His eyes filled with tears as he spoke passionately about the impact of reducing Aid budgets. He spoke of the effects of the worst drought in 30 years; of one community rationing themselves to 1 litre of water a day (which the women and girls collect in 25l jerry-cans from between 500m and 3km away); of another where 99% of children under 5 are malnourished, about 60% chronically; of another where conflict has surfaced because one has a shallow well, and the other an open source.
Let’s face it, no matter how you do the maths, no matter what data you use, no matter what the method of analysis used to make the decisions and choose priorities, the outcomes and the life choices are “sub-optimal” – or just plain lousy!
How do you tell the mother of a vulnerable, hungry child that you can’t help support her with nutrition supplements anymore because Australia’s funding has been reduced and from now on we are only able to support the most vulnerable, the chronically malnourished? How do you tell one community that you cannot support them with water source rehabilitation because at least they have some water, (even if it is shared with their livestock) and with the money available we have to narrow our focus to the neighbours who have less water and more people? How do you decide to close out of education programming in favour of water and food – because they are lifesaving as opposed to life-skills?
How do you tell the people with whom you have been working, and to whom you have made commitments that as a result of funding reductions you can no longer deliver on those commitments because the donor has reduced the funding - instead you will narrow the focus of your programming? How do you break promises, without breaking relationships and hope?
“We build relationships with the people, we make promises, we deliver and they trust us! Now, I have to break my promises. I don’t care so much about what the government thinks, I care about the children and I feel like I will let them down.”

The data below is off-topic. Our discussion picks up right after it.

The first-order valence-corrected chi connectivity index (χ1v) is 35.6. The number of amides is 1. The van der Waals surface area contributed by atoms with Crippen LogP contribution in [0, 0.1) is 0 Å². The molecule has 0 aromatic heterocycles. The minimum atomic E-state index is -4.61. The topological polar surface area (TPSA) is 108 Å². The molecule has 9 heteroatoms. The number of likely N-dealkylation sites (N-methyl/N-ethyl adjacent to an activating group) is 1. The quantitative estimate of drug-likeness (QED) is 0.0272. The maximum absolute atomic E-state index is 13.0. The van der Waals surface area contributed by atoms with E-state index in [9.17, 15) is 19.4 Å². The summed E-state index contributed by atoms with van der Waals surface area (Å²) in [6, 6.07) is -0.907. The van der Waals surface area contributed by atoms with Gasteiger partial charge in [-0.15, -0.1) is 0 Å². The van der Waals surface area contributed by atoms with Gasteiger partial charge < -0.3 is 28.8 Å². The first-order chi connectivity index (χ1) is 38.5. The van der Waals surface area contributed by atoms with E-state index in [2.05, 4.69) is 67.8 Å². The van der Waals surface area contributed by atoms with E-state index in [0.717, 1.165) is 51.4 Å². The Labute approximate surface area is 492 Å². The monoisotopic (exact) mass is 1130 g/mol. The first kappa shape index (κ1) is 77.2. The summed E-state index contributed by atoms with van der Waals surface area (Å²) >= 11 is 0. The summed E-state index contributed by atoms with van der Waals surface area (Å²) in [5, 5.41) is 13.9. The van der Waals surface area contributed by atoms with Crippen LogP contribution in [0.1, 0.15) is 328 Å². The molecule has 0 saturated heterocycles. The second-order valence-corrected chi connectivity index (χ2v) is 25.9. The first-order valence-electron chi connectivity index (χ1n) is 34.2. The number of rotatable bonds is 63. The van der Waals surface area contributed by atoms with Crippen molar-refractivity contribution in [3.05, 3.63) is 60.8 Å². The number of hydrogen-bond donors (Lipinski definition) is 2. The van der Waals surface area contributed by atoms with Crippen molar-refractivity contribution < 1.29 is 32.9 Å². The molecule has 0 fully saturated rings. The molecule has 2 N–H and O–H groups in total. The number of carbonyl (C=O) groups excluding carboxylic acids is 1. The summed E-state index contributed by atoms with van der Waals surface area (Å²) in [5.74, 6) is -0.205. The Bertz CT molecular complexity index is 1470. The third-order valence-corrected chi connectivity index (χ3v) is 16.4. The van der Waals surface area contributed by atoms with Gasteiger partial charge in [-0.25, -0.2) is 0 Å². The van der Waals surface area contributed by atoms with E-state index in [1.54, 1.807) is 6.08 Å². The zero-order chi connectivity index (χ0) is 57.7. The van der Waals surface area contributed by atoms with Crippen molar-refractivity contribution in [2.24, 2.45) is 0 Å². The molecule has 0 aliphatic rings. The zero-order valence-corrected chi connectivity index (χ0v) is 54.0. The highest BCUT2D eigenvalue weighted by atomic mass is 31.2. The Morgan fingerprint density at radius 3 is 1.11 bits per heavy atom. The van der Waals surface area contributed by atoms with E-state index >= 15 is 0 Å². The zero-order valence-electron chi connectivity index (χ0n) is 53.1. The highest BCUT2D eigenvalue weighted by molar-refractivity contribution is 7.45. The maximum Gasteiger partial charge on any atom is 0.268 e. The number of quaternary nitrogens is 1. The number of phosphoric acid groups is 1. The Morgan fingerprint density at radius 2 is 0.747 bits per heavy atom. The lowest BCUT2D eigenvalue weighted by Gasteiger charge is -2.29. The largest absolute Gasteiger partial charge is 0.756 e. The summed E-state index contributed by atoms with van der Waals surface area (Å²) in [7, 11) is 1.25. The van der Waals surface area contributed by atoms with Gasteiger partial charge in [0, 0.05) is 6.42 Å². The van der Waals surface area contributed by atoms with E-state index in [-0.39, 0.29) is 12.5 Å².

From the distance of my comfortable office in Australia I can tell these passionate and committed community development workers that they should never make promises (Community Development theory 101). But, let’s be realistic – development practitioners make a promise of commitment and relationship when we walk into a community. We pride ourselves (as we should) on a development model that demands we build relationships of trust with our community partners, we work hard to ensure that they own the process, that their voices are heard and that they make the decisions of priority – we make a promise to be an along-sider.
Let me be clear, my colleague is a smart man, he appreciates the political and economic landscape in which we are operating, and he recognises the complexity of our decisions. He gets the theory, he knows that governments make political decisions, he understands the fiscal realities. But, in the end, it’s he and his team that have to make the tough decisions about who and what they will focus on, and communicate those decisions to the people with whom they work – a people who (for the most part) do not care about the politics and financial positions or forecasts.
“Right now, our government is investing the least we ever have in Australian Aid” ww.australianaid.org/ #AustralianAid